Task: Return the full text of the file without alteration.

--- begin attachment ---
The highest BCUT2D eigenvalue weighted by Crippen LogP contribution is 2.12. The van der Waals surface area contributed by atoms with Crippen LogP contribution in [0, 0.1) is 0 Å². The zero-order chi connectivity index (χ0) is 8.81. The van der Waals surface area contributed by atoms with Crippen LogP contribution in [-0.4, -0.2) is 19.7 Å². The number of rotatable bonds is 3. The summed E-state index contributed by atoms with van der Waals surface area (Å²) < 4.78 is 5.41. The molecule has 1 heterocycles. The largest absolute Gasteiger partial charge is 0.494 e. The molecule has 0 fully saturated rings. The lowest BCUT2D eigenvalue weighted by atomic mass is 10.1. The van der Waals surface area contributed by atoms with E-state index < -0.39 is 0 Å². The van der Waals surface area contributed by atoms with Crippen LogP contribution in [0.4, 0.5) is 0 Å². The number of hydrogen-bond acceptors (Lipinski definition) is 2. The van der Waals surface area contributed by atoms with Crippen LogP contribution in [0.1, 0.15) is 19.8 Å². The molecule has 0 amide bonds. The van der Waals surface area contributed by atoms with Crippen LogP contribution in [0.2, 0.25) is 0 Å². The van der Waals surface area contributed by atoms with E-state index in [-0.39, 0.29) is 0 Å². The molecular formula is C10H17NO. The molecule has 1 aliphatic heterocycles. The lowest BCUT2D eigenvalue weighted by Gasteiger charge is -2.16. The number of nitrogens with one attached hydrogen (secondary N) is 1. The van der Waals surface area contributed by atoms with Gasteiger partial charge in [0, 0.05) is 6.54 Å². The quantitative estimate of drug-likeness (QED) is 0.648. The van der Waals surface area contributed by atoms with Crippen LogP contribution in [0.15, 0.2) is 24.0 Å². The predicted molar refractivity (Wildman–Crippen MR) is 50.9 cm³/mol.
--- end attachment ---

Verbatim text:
The highest BCUT2D eigenvalue weighted by Crippen LogP contribution is 2.12. The van der Waals surface area contributed by atoms with Crippen LogP contribution in [0, 0.1) is 0 Å². The zero-order chi connectivity index (χ0) is 8.81. The van der Waals surface area contributed by atoms with Crippen LogP contribution in [-0.4, -0.2) is 19.7 Å². The number of rotatable bonds is 3. The summed E-state index contributed by atoms with van der Waals surface area (Å²) < 4.78 is 5.41. The molecule has 1 heterocycles. The largest absolute Gasteiger partial charge is 0.494 e. The molecule has 0 fully saturated rings. The lowest BCUT2D eigenvalue weighted by atomic mass is 10.1. The van der Waals surface area contributed by atoms with E-state index < -0.39 is 0 Å². The van der Waals surface area contributed by atoms with Crippen LogP contribution in [0.4, 0.5) is 0 Å². The number of hydrogen-bond acceptors (Lipinski definition) is 2. The van der Waals surface area contributed by atoms with Crippen LogP contribution in [0.1, 0.15) is 19.8 Å². The molecule has 0 amide bonds. The van der Waals surface area contributed by atoms with Crippen LogP contribution in [0.2, 0.25) is 0 Å². The van der Waals surface area contributed by atoms with E-state index in [-0.39, 0.29) is 0 Å². The molecular formula is C10H17NO. The molecule has 1 aliphatic heterocycles. The lowest BCUT2D eigenvalue weighted by Gasteiger charge is -2.16. The number of nitrogens with one attached hydrogen (secondary N) is 1. The van der Waals surface area contributed by atoms with Gasteiger partial charge in [0, 0.05) is 6.54 Å². The quantitative estimate of drug-likeness (QED) is 0.648. The van der Waals surface area contributed by atoms with Crippen LogP contribution in [0.15, 0.2) is 24.0 Å². The predicted molar refractivity (Wildman–Crippen MR) is 50.9 cm³/mol.